Ras E.-J.,Avantium Technologies | Ras E.-J.,University of Amsterdam | Louwerse M.J.,University of Amsterdam | Rothenberg G.,University of Amsterdam
Catalysis Science and Technology | Year: 2012

We report new experimental results on the hydrogenation of 5-ethoxymethylfurfural, an important intermediate in the conversion of sugars to industrial chemicals, using eight different M/Al 2O 3 catalysts (M = Au, Cu, Ni, Ir, Pd, Pt, Rh, and Ru) under various conditions. These data are then compared with the results for 48 bimetallic supported catalysts. The results are explained using a simple and effective model, applying catalyst descriptors based on Slater type orbitals (STOs). Each metal is described using four parameters: the height of the orbital peak, the distance of the peak from the metal atom centre, the peak width at half height, and the peak skewness. Importantly, all these parameters are derived from one simple equation, so the calculation is fast and robust. We then apply these descriptors for modeling the hydrogenation data using multivariate methods. Despite the inherent complexity of the reaction network, these simple models describe the catalysts' performance well. The general application of such descriptor models to in silico design and performance prediction of solid catalysts is discussed. © 2012 The Royal Society of Chemistry. Source


Gosselink R.J.A.,Agrotechnology and Food Innovations B.V. | Van Dam J.E.G.,Agrotechnology and Food Innovations B.V. | De Jong E.,Avantium Technologies | Scott E.L.,Wageningen University | And 3 more authors.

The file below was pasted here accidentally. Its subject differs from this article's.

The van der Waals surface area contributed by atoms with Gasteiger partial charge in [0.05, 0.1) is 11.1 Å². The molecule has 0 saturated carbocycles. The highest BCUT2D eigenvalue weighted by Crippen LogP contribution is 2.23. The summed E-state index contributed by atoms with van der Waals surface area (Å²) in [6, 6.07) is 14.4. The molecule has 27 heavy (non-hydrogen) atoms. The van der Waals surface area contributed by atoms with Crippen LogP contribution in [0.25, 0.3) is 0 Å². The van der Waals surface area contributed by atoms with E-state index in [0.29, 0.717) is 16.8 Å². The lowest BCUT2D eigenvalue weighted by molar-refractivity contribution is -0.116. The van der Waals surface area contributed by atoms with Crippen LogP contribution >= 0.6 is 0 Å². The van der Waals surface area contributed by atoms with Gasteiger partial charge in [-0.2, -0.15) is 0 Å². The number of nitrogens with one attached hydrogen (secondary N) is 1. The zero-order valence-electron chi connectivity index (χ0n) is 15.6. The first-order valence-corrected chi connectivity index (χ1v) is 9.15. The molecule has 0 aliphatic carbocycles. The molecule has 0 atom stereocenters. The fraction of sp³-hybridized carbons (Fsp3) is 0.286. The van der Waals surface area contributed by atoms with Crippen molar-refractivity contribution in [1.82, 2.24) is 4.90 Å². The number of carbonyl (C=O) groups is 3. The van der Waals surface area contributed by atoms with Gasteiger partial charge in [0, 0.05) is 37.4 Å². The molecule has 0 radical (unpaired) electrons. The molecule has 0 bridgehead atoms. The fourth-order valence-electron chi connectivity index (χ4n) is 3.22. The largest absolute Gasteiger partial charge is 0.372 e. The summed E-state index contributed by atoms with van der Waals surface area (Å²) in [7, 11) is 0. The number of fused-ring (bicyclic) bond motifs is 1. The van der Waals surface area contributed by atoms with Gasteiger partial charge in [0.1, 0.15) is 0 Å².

Holzforschung | Year: 2010

Functional properties of technical lignins need to be characterized in more detail to become a higher added value renewable raw material for the chemical industry. The suitability of a lignin from different plants or trees obtained by different technical processes can only be predicted for selected applications, such as binders, if reliable analytical data are available. In the present paper, structure dependent properties of four industrial lignins were analyzed before and after successive organic solvent extractions. The lignins have been fractionated according to their molar mass by these solvents extractions. Kraft and soda lignins were shown to have different molar mass distributions and chemical compositions. Lignin carbohydrate complexes are most recalcitrant for extraction with organic solvents. These poorly soluble complexes can consist of up to 34% of carbohydrates in soda lignins. Modeling by principle component analysis (PCA) was performed aiming at prediction of the application potential of different lignins for binder production. The lignins and their fractions could be classified in different clusters based on their properties, which are structure dependent. Kraft softwood lignins show the highest potential for plywood binder application followed by hardwood soda lignin and the fractions of Sarkanda grass soda lignin with medium molar mass. Expectedly, the softwood lignins contain the highest number of reactive sites in ortho positions to the phenolic OH group. Moreover, these lignins have a low level of impurities and medium molar mass. © 2010 by Walter de Gruyter Berlin New York. Source